Missha first opened in Hong Kong back in 2004, expanding to 20 outlets across the city by 2014, including two standalone stores in Wan Chai and Mong Kok.
However, analysts now reckon the Korean brand has suffered at the hands of tough competition as more savvy South Korean brands like Nature Republic have been offering a greater variety of products for younger shoppers at more prime locations.
On January 3rd, local newspaper Apple Daily reported an employee of the Tsuen Kam Centre store, Tsuen Wan to have received a 'WhatsApp' message from a head-office colleague saying; "The boss is gone. Everyone can leave."
The last message posted on the brand's Facebook page was on December 31, promoting its Christmas gift packages, a line that ended on January 1.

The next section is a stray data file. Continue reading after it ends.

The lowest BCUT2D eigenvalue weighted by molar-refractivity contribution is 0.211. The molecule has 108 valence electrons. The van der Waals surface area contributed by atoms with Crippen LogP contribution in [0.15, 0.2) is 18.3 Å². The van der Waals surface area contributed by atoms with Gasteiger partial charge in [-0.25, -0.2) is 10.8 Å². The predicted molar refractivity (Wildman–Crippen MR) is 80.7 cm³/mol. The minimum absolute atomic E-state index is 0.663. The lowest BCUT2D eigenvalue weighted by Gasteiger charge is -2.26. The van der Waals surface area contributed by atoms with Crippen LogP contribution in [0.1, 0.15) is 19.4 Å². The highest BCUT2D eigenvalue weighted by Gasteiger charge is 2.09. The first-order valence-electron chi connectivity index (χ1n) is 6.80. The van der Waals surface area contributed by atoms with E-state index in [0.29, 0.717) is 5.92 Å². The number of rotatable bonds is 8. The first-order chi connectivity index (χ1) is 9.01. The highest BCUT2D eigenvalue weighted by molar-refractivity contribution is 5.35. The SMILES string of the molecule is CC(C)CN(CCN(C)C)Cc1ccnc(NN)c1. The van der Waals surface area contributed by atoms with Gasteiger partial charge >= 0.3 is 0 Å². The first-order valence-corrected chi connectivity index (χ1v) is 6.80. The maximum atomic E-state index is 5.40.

Korean brands in demand
As Korean cosmetics brands continue to see success on their neighbouring AP markets, factors such as affordability and an ever expanding male grooming segment are found to be the key driving forces.
According to a survey carried out by the Seoul Business Agency, 62% of Chinese consumers aged between 20-39 feel Korean cosmetics suit them well, 27% find them to be trendy and just 4% feel that they are expensive.
For these consumers, the online platform was indicated as the preferred option, with 26% opting for this route rather than the traditional large markets (3%). In addition, 21% said they visited Korea in order to purchase.
Elsewhere, Euromonitor places Korea as the largest market in the world for men's skin care products, accounting for 21% of global sales.
Cosmetics brands endorsed by Korean celebrities, particularly in the area of skin care, is proving successful in driving brand awareness and sales in new markets for these manufacturers.
In recent years the country's TV dramas, films and music have gained a following across Asia to an extent where some observers claim Korean pop culture is now a possible alternative to a globalised US culture.